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End of Season

UPDATE 9/06
Well, where should I begin...

As much as I wanted her in the water, it does not seem it will happen this year. Since resolving the whole engine issue, there was an expectation on my part to have her in within 2 weeks after that. That would have been mid to late August.

I made a short list of all the items that needed to be done to get her in. Engine in, spars varnished, painting, electrical, etc.. The list looked long but I had strong hopes of doing it in the time frame I wanted. The last thing would have been the bottom. Knowing full well that it sitting on a trailer was not the best for her, I wanted to lift her off. Getting her off was going to be a trick in itself. My initial approach would have been to support her keel near her bow and near her stern. I have several hydraulic jacks to inch her up. I was at a loss though at what to do to support her side to side in the middle. Since I wanted to get the trailer out from under her to work on bottom, the stand I would need to come up with would need to be wider than the trailer.

After several days of thinking of this I could not get around the whole wider than trailer stand. Even if I did do it, it would require the dismantling of the trailer to get it out of the way. Another issue that hindered me was an uneven lift and, I was would only be able to get the bow and stern supported, not the center. I would need to get the trailer out of the way first. This was beyond me with all the other things needing to be done.

A new approach was to lift boat and trailer at the same time. Get her up several feet, build a 3 point stand and then drop the trailer out from under her. I would leave the trailer under her but at least she would be off and I could work on bottom. but, although a better idea, the trailer would still be in the way and I would be worried my stand would be sub par to support her. What to do...

I decided to see if I could enlist the help of a local boat yard to help out. They are familiar with wood boats and I thought they would go the extra mile in helping me out. My idea was for them to prep the bottom for me. This would knock it off my list of things to do and I would know the most critical phase would be handled by professionals. After two conversations with them, they (surprisingly) seemed a bit "put off" by my request and required that I do a lot on my side to prep her. Work I was not willing to do and the reason I wanted them to handle it.

Dismayed, I decided to look into another boat yard. Luck would have it that they too, were wood friendly. One visit with the guy put me at tremendous ease. I suspect he picked up desperation in my voice and was more than willing to get her in for me for a price. A sum I was thought was more than reasonable. He said bring over any time and they would get started. With this item off my list, I was a bit more relaxed in handling all the items above the waterline.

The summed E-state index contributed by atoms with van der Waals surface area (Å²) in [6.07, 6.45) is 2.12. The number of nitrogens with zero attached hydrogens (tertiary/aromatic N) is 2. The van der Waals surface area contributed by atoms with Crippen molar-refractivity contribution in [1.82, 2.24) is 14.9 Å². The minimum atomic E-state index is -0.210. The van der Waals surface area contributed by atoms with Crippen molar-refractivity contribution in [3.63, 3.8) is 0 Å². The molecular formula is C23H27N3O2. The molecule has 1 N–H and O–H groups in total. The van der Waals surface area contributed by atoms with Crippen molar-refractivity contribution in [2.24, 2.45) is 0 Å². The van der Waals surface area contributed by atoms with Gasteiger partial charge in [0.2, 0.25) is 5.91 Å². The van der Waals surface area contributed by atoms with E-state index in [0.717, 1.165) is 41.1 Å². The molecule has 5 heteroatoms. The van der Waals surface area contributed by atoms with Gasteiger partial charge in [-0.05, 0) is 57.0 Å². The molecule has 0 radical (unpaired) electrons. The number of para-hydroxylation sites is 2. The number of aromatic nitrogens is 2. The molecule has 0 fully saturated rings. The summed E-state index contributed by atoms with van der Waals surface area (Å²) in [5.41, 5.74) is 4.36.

Now, if I have not mentioned it yet she is residing at my fathers house since my own yard was not ready to receive her when I purchased her. Dads house is about 20 miles from where I live and work. Not to inconvenient for a daily commute in the evenings to work on so long as I could get at least two hours in on her. Recent events though have made this arrangement precarious at best. Family issues outside my control were going to make it a strong possibility that if I did not more the boat, I could loose her. Don't ask.

So, not only was I dealing with the pressure of getting her in, but I was now living under the hatchet of an unknown deadline to get her off my fathers property so tax man didn't get her. As the days progressed working on her I realized I was rushing it. I was close to a burn out with nearly every day work and falling behind my own schedule. With August closing down, I soon realized that even if I do get her in, I would be putting her in during our hurricane season. This, my friends, is the last thing I need to deal with. Every storm that would crop up in the south Atlantic would send me into a fit of anxiety attacks and obsessive monitoring of storm events. This I did not need.

It was at that time I decided to let it go and say we need to wait till next spring.

Although a huge weight seem to be lifted from my shoulders, new worries now creped in. Getting her moved and to where. It may seem trivial. Sure, Just shop around for a yard willing to take her and hire a mover. No big deal, right? Not in my mind. With the cumulative stress of the engine, family issues and prepping the bottom, My mind was frail and on the edge. The burden of finding a winter home and the transport would prove to be just a difficult to get though (in my mind) as all the previous stress related items.

So, in the midst of working on her as if she was going in the water, i had to search out a yard and a transport. The yard would be the easier of the two. I had two choices. A local yard to where the boat is now and just up the canal from where she would be berthed once in the water or, at a yard in my own town. walking distance from my place of employment. The local yard was the same yard that gave me nothing but grief about prepping the bottom. The one in my own town was the yard willing and egger to get her ready. The choice seem simple enough.

Next was the transport. Knowing we were fast approaching the haul out season, the pressure to get her transported as soon as possible was real. I did not want any delays. I called several local companies and I only got a hold of two. The cost was more than reasonable from both. With these items dealt with, I continued to work on the boat. Still feeling the pressure since I still had the whole family thing hanging over my head.